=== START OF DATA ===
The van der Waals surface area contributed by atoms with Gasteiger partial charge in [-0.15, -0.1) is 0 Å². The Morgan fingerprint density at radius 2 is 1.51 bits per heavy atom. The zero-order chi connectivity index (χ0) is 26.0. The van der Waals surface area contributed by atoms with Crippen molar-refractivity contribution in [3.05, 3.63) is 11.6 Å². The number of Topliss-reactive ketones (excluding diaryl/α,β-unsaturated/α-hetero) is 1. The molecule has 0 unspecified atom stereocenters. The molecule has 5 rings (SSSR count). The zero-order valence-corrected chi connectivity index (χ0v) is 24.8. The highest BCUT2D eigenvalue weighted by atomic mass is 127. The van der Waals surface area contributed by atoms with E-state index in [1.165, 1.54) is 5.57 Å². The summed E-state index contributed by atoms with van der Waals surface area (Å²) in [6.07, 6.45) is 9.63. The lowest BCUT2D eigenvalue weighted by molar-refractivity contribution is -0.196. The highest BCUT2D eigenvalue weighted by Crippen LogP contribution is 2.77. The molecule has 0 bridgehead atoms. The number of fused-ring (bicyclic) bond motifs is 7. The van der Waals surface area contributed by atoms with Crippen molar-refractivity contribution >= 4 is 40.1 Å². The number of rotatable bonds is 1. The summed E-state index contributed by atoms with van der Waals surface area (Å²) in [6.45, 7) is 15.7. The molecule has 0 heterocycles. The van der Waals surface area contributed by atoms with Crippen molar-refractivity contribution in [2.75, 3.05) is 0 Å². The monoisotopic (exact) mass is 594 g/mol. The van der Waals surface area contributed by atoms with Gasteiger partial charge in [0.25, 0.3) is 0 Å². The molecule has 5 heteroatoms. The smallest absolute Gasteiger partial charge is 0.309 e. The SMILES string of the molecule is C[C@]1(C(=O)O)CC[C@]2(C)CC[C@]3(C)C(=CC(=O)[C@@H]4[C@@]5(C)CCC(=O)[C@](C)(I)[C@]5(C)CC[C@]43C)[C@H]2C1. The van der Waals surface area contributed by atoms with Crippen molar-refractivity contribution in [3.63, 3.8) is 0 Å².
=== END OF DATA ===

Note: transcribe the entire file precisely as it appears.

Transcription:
The van der Waals surface area contributed by atoms with Gasteiger partial charge in [-0.15, -0.1) is 0 Å². The Morgan fingerprint density at radius 2 is 1.51 bits per heavy atom. The zero-order chi connectivity index (χ0) is 26.0. The van der Waals surface area contributed by atoms with Crippen molar-refractivity contribution in [3.05, 3.63) is 11.6 Å². The number of Topliss-reactive ketones (excluding diaryl/α,β-unsaturated/α-hetero) is 1. The molecule has 0 unspecified atom stereocenters. The molecule has 5 rings (SSSR count). The zero-order valence-corrected chi connectivity index (χ0v) is 24.8. The highest BCUT2D eigenvalue weighted by atomic mass is 127. The van der Waals surface area contributed by atoms with E-state index in [1.165, 1.54) is 5.57 Å². The summed E-state index contributed by atoms with van der Waals surface area (Å²) in [6.07, 6.45) is 9.63. The lowest BCUT2D eigenvalue weighted by molar-refractivity contribution is -0.196. The highest BCUT2D eigenvalue weighted by Crippen LogP contribution is 2.77. The molecule has 0 bridgehead atoms. The number of fused-ring (bicyclic) bond motifs is 7. The van der Waals surface area contributed by atoms with Crippen molar-refractivity contribution >= 4 is 40.1 Å². The number of rotatable bonds is 1. The summed E-state index contributed by atoms with van der Waals surface area (Å²) in [6.45, 7) is 15.7. The molecule has 0 heterocycles. The van der Waals surface area contributed by atoms with Crippen molar-refractivity contribution in [2.75, 3.05) is 0 Å². The monoisotopic (exact) mass is 594 g/mol. The van der Waals surface area contributed by atoms with Gasteiger partial charge in [0.25, 0.3) is 0 Å². The molecule has 5 heteroatoms. The smallest absolute Gasteiger partial charge is 0.309 e. The SMILES string of the molecule is C[C@]1(C(=O)O)CC[C@]2(C)CC[C@]3(C)C(=CC(=O)[C@@H]4[C@@]5(C)CCC(=O)[C@](C)(I)[C@]5(C)CC[C@]43C)[C@H]2C1. The van der Waals surface area contributed by atoms with Crippen molar-refractivity contribution in [3.63, 3.8) is 0 Å².